High in the mountains of Madison County lie the beginnings of the Kings River. From this steep country the stream twists its way northward to the White River and finally flows into southern Missouri's Table Rock Lake, a distance of approximately 90 miles. In its upper reaches, the Kings cuts a narrow gorge through sandstone, shale, and limestone. On downstream the surrounding countryside is not quite so precipitous, but the water is the same--clear and cool. The Kings' most attractive features are the flora and fauna found along the rocky banks and bluffs. The headwaters area offers some hiking opportunities at locations like Kings River Falls Natural Area. The rest of the river offers excellent floating and fishing with deep pools, overhanging trees, occasional rapids and several large bluffs. Some fine gravel bars are found in the lower stretch of the river. Attesting to the stream's beauty is the fact that in 1971 the General Assembly passed legislation to protect the portion of the river in Madison County, noting that it "possesses unique scenic, recreational, and other characteristics in a natural, unpolluted and wild state."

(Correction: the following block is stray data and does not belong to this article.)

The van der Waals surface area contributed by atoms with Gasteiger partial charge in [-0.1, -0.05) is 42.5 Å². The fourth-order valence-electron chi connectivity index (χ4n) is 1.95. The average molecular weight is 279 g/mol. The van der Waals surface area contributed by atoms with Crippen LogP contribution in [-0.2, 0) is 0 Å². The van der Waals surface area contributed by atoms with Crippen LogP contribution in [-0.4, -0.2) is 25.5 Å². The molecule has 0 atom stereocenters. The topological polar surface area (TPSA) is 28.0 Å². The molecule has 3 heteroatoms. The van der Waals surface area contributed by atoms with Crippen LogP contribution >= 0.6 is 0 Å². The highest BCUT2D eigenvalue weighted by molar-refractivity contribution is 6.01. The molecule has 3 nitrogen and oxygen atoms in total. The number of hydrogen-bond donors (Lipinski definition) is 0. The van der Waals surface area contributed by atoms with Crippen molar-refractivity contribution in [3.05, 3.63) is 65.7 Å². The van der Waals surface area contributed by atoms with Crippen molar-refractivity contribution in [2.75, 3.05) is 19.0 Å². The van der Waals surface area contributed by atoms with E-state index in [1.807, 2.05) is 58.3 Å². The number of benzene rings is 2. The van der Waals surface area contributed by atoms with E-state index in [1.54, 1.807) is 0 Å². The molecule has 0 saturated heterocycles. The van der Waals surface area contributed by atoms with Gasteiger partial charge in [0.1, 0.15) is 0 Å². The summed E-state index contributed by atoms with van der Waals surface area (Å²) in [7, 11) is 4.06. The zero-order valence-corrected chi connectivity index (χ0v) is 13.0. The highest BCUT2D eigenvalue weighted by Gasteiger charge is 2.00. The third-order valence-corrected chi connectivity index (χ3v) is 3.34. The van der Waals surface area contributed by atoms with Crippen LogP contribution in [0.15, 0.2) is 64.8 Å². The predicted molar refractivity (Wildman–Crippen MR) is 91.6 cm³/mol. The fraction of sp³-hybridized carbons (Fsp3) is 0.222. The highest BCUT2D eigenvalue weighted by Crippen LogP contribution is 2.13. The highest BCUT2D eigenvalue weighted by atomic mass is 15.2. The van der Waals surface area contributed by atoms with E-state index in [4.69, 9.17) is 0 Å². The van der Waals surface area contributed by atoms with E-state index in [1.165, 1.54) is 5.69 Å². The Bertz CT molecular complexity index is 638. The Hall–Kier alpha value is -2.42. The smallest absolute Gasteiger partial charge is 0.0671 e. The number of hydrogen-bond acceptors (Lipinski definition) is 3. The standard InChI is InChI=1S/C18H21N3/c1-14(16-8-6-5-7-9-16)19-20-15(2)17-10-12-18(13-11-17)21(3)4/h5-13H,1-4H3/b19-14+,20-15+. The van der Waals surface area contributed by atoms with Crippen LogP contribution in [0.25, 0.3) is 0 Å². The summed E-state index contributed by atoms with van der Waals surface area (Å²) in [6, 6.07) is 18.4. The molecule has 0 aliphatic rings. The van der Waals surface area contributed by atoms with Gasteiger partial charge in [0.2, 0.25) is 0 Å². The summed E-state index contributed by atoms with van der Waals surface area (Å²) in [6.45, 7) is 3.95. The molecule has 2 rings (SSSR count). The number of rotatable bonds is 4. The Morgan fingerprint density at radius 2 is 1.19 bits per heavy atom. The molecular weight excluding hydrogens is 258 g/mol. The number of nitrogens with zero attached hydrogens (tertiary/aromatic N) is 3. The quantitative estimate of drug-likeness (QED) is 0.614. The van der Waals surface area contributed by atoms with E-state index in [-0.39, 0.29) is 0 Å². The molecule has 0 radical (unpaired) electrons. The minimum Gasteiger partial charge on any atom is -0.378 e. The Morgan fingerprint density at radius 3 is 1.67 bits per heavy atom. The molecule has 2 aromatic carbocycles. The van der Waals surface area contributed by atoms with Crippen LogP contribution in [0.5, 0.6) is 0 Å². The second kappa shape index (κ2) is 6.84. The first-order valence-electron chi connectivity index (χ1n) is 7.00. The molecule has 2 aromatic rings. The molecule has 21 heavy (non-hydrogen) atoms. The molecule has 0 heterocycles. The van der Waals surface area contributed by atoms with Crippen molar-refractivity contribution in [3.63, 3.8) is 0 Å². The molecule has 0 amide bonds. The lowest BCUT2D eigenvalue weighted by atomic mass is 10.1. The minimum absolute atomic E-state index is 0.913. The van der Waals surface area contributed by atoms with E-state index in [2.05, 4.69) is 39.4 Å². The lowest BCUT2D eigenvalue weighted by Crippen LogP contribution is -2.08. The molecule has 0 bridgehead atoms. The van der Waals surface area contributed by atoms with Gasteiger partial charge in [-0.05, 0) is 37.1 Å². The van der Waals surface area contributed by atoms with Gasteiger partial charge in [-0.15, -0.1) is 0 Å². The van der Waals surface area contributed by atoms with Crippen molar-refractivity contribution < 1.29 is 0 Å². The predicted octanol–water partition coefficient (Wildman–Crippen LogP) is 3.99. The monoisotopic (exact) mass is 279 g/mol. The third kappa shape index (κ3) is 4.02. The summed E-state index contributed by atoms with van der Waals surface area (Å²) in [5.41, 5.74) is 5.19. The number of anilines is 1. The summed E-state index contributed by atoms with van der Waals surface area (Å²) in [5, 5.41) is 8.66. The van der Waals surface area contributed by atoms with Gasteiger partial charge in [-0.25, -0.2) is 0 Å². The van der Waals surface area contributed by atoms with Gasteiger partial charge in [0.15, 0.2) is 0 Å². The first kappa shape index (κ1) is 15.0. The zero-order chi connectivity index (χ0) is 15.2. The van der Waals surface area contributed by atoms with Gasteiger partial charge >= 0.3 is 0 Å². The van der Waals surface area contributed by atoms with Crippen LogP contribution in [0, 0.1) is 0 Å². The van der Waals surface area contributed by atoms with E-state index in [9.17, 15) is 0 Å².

Fishing: The Kings has countless rock bass and hefty channel cats, but when fishing this stream, first and foremost on the minds of most anglers are the big smallmouth bass. Take along heavy tackle. Some people expect bass from this smallish stream to be small, too, and that can cost trophy fish, which commonly reach four to six pounds. A baitcasting reel, a medium-action rod, and 10- to 12-pound line are appropriate.
Two sportfish often overlooked by Kings River anglers are the walleye and white bass. Both species are common in the portion of the river near Table Rock Lake during the spring spawning runs in March, April and early May. White bass will hit a variety of shad-imitation lures and minnows, while walleyes are usually taken on live baits such as minnows, crayfish and worms or artificial lures, particularly deep-running crank-baits and jigs.
Several outfitters have operations in the area. General Highway Maps for Carroll and Madison counties will help floaters and fishermen locate the entry points listed in earlier paragraphs. (Note: Visitors are advised that access is not recommended at the U.S. Highway 412 bridge east of Marble.)